Sunday, October 01, 2006

Complete Idiots Building and Riding Bikes

Book Reviews

The Complete Idiot’s Guide to Choppers
By Russ Austin and Michael Benson
Alpha Books
Penguin Book Publishing
ISBN #1-59257-452-1

The Complete Idiot’s Guide to Motorcycles
By Darwin Holmstrom and Charles Everitt
Alpha Books
Penguin Book Publishing
ISBN #1-59257-303-7
That’s just what we need, more Idiots on motorcycles
When The Complete Idiot’s Guide to Motorcycles (3rd Edition) crossed my desk I heard a collective groan, “That’s just what we need, more Idiots on motorcycles.” Upon reading, I discovered that it was singularly the best basic guide ever published on the sport. Motorcyclist magazine alumnus Darwin Holmstrom and editor Charles Everitt had created a textbook that should be required reading for anyone thinking about standing near a motorcycle, let alone riding one. But thanks to the title all I could see was a wave of Idiots on gleaming new motorcycles heading right for me.

So you can imagine my dismay when I opened an envelope on my desk to reveal a copy of the newly minted: The Complete Idiot’s Guide to Choppers.

Now understand that I’ve no qualm with choppers. In fact I think they’re cool. Very cool! And don’t feed me any handling, braking, ride-ability crap about them. The thing is that a Chopper is supposed to look cool. That’s its main job. Coolness is Number One! All else is superfluous. Besides, every motorcycle on the market is more motorcycle than any of us really need so why not have a cool one?

As for Idiots it’s no secret; we all know a few, and we all are a few. A psychology exploited in marketing philosophy of The Complete Idiot’s Guide series. The CIG’s savvy publishers have developed a style and that simplifies learning regardless of your own personal level of idiocy. Information is presented in small chunks with the most basic details first and later more advanced information is piled on. All the time cleverly disguised footnotes salted throughout the text act as mnemonics.

The Complete Idiot’s Guide to Choppers was written by Russ Austin, a custom builder and owner of Precious Metals Customs in Atlanta along with Michael Benson, a former car magazine editor and professional CIG writer. The duo do a fair job of explaining all the pitfalls and warning of the pratfalls involved with chopper building, buying and maintaining with a couple of secret handshake moments thrown in for good measure.

Austin’s warnings to the neophyte builder are born of his own sweat and scars which he makes abundantly clear, and at the same time he makes no bones about promoting his shop, private brand parts and personal philosophy which causes a large part of the book to read like a sales brochure. Not to be seen as all ego Austin does come clean on the source of his inspiration, necessity, admitting that his signature style of fender-free choppers was born of a painter who failed to deliver a fender in time for his first bike showing. He quickly fabricated a seat bracket and rode to the show sans fender. The crowd loved it, he took home the trophy and has avoided fenders ever since.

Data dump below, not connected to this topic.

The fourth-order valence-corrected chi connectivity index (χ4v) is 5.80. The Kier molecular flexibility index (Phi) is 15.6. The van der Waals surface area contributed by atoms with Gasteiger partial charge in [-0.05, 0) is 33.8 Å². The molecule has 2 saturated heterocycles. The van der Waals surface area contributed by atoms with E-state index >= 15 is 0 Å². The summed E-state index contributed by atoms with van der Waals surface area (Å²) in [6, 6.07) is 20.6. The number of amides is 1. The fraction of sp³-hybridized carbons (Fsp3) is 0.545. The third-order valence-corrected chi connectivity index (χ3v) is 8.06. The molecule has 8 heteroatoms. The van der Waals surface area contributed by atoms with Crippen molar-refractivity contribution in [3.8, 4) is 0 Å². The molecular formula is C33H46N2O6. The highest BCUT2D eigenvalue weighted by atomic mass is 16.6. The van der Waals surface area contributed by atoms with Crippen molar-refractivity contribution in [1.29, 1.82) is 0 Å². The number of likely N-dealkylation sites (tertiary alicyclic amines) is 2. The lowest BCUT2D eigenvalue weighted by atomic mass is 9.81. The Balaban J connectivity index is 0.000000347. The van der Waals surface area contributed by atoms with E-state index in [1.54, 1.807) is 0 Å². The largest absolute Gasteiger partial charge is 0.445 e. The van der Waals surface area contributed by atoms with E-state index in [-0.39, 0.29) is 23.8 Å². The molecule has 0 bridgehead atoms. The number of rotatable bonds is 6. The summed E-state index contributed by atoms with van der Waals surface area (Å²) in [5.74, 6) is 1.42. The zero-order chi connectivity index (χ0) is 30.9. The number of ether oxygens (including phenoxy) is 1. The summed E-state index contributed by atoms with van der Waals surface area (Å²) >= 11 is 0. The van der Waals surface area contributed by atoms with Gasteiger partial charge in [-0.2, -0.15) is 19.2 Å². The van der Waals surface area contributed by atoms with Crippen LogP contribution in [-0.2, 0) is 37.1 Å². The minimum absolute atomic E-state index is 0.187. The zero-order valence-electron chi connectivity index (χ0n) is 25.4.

Overall, The Complete Idiot’s Guide to Choppers provides the chopper-challenged a good platform of basic verbal information but it fails miserably on presentation. The few photographs included are too small to see details, have cluttered backgrounds and poor lighting. The photos in the color section look like the bikes were rolled out of the showroom at high noon for a snapshot then rolled back in. Choppers, especially such unique ones, deserve better. Choppers are the most creative, pictorial and coolest movements in the history of motorcycle culture. Worse, the section on Culture is the smallest in the book which is no surprise as there are pages of descriptions of motorcycles without images and boxes with bike builder biographies devoid of portraits. Such treatment leaves this reader wanting.

Buy this book if you’re admittedly absolutely totally ignorant about choppers, what makes a chopper or makes a chopper rider tick and need to know for some overwhelming reason like keeping up with the boys at the biker bar or avoiding that lost deer-in-the-headlight face when going to a custom bike show. You should also buy this book if you’re planning your first chopper build even if you’re already a top-rate tech because one piece of advice from the Guide will save you hours of cursing and confusion on something you probably never even thought of, which more than justifies the $19.95 cover price.

Now if your chopper desires extend merely to daydreaming and drooling over photos of cool bikes then your twenty bucks is better spent on some glossy custom bike magazines because the photographs are better and there might be partially clad or even totally naked girls in some of them.


Ride Far , Ride Fast and Ride Well!


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